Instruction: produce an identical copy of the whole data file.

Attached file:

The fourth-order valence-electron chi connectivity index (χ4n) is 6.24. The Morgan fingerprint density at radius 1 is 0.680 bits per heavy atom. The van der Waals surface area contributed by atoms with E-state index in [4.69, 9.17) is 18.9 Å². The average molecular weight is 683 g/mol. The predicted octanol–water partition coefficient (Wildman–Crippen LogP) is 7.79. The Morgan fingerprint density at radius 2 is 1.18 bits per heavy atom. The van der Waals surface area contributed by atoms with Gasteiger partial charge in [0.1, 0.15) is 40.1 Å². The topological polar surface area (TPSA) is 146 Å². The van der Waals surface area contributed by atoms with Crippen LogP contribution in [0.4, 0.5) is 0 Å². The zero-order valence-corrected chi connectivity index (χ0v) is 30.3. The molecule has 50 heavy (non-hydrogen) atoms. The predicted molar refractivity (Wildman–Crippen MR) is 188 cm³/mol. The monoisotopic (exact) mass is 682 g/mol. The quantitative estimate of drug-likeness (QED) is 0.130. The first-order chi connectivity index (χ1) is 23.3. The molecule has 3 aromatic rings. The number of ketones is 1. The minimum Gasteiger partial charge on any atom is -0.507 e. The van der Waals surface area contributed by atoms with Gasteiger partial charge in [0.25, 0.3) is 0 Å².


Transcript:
The fourth-order valence-electron chi connectivity index (χ4n) is 6.24. The Morgan fingerprint density at radius 1 is 0.680 bits per heavy atom. The van der Waals surface area contributed by atoms with E-state index in [4.69, 9.17) is 18.9 Å². The average molecular weight is 683 g/mol. The predicted octanol–water partition coefficient (Wildman–Crippen LogP) is 7.79. The Morgan fingerprint density at radius 2 is 1.18 bits per heavy atom. The van der Waals surface area contributed by atoms with Gasteiger partial charge in [0.1, 0.15) is 40.1 Å². The topological polar surface area (TPSA) is 146 Å². The van der Waals surface area contributed by atoms with Crippen LogP contribution in [0.4, 0.5) is 0 Å². The zero-order valence-corrected chi connectivity index (χ0v) is 30.3. The molecule has 50 heavy (non-hydrogen) atoms. The predicted molar refractivity (Wildman–Crippen MR) is 188 cm³/mol. The monoisotopic (exact) mass is 682 g/mol. The quantitative estimate of drug-likeness (QED) is 0.130. The first-order chi connectivity index (χ1) is 23.3. The molecule has 3 aromatic rings. The number of ketones is 1. The minimum Gasteiger partial charge on any atom is -0.507 e. The van der Waals surface area contributed by atoms with Gasteiger partial charge in [0.25, 0.3) is 0 Å².